On This Day: Charles and Diana's 'broken' marriage officially over as divorce made official

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Unhappy couple: Prince Charles and Princess Diana in 1992. (Getty)
Unhappy couple: Prince Charles and Princess Diana in 1992. (Getty)

Their marriage, forever played out in the public eye, was tumultuous and ravaged by controversy - and exactly a quarter of a century ago, Prince Charles and Princess Diana's separation became official.

On 28 Aug, 1996, the Royal couple's highly-publicised divorce was finalised as London's High Court announced the dissolution of their marriage.

Terms of their divorce

Although the pair agreed to a divorce in February of that year, it took months for 47-year-old Charles and 35-year-old Diana to agree on any terms of settlement. 

According to a statement from Buckingham Palace, the 35-year-old Diana would forfeit the title of “Her Royal Highness” but would remain known as Diana, Princess of Wales publicly. 

The couple, pictured here in South Korea in 1992, had agreed to a divorce four months before it became official. (Getty)
The couple, pictured here in South Korea in 1992, had agreed to a divorce four months before it became official. (Getty)
Happier times: The Royal couple dancing in Melbourne, Australia, in 1985. (Getty)
Happier times: The Royal couple dancing in Melbourne, Australia, in 1985. (Getty)

Although the young princes were attending boarding school, Charles and Diana agreed to share custody of their two sons, a then 14-year-old William and 11-year-old Harry, and agreed to alternate custody of their sons on holidays.

Financially, Diana would receive a lump sum payment of 22.5 million along with $600,000 per year to maintain her private office. “With the Queen's permission” Diana retained her apartment at Kensington Palace and was designated space to set up a formal office of her own, which would be responsible for all future costs incurred by the princess.

Unhappily ever after

The spectacle surrounding Charles and Diana’s relationship began in 1981, when the pair were wed in an elaborate, fairytale wedding watched by more than 750 million people around the world.

Any pretence of a happy marriage was short lived, as rumours of infidelity and tension between Diana and Charles plagued the couple until their separation. In 1986, Charles resumed his affair with Camilla Parker-Bowles, now known as the Duchess of Cornwall, while Diana was engaged in a romantic entanglement with James Hewitt, a cavalry officer whom the Princess “adored.”

The fate of Charles and Diana’s relationship seemed inevitable in 1992 when biographer Andrew Morton published “Diana: Her True Story.” Although it would be revealed years later that Diana had provided audio tapes for the book to Morton, it shared intimate details of the couple’s fraught marriage and painted the Royal Family unfavourably.

In 1994, Charles agreed to a televised special with Jonathan Dimbleby and the BBC, intended as an 'up close and personal' look at the Prince of Wales. 

Princess Diana and Prince Charles in November 1992. (Getty)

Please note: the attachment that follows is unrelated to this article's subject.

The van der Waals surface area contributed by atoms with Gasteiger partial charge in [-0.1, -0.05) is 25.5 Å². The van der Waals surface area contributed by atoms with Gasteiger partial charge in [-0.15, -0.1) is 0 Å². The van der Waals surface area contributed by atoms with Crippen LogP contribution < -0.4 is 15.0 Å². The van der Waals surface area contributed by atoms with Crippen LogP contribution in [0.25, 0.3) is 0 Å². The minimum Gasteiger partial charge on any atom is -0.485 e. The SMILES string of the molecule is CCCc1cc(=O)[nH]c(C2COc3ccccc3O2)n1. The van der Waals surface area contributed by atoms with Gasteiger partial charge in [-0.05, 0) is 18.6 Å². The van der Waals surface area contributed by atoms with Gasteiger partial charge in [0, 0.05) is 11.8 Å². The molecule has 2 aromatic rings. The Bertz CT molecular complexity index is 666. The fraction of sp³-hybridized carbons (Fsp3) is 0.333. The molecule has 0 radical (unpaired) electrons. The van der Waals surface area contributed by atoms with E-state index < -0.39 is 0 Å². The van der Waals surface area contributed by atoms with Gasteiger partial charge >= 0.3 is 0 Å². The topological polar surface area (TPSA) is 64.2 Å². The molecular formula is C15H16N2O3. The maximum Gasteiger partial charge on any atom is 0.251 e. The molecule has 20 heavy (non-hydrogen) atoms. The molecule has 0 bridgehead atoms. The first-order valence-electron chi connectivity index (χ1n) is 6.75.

Princess Diana and Prince Charles in November 1992. (Getty)
The couple would go on to give individual explosive TV interviews each giving their side of their marital story. (Getty)
The couple would go on to give individual explosive TV interviews each giving their side of their marital story. (Getty)

Although the interview featured footage filmed over the course of a year and a half, it was Charles's admission of infidelity which made the most headlines.

When asked if he was faithful during his marriage, Charles replied “Yes,” before adding “Until it became irretrievably broken down, us both having tried."

The scandal that followed Charles’s interview paled in comparison to Diana’s infamous and controversial sit-down with Martin Bashir and the BBC a year later.

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In the explosive tell-all interview, Diana admitted to being unfaithful while married to Charles and divulged information on the love triangle between the Royal couple and Parker-Bowles.

Diana spoke candidly about suffering from bouts of loneliness as well as bulimia and depression since she married into the Royal family, affirming the claims made in Morton’s biography. 

Diana evaded questions about a possible divorce, but instead inferred Charles’s camp had an agenda to make her life “difficult” since their separation.

The Prince of Wales in conversation with Jonathan Dimbleby in his garden at Highgrove prior to his BBC interview in 1994. (Getty)
The Prince of Wales in conversation with Jonathan Dimbleby in his garden at Highgrove prior to his BBC interview in 1994. (Getty)
Martin Bashir interviews Princess Diana in Kensington Palace for the television program Panorama in 1995. (Photo by © Pool Photograph/Corbis/Corbis via Getty Images)
Martin Bashir interviews Princess Diana in Kensington Palace for the television program Panorama in 1995. (Photo by © Pool Photograph/Corbis/Corbis via Getty Images)

Diana’s interview was reportedly the catalyst for Queen Elizabeth to reach out to Charles, urging her son and heir to the British throne to seek an “early divorce” from his estranged wife of almost 15 years.

The reprieve from an unhappy marriage was short-lived for Diana. On Aug. 31, 1997, a year after her divorce was finalized, the 36-year-old was killed in a motor vehicle accident at the Pont de l'Alma tunnel in Paris along with her partner, Dodie Fayed and their driver, Henri Paul.

Charles and Parker-Bowles went public with their relationship in 1999, and were married in a small civil ceremony at Windsor Guildhall in 2005.

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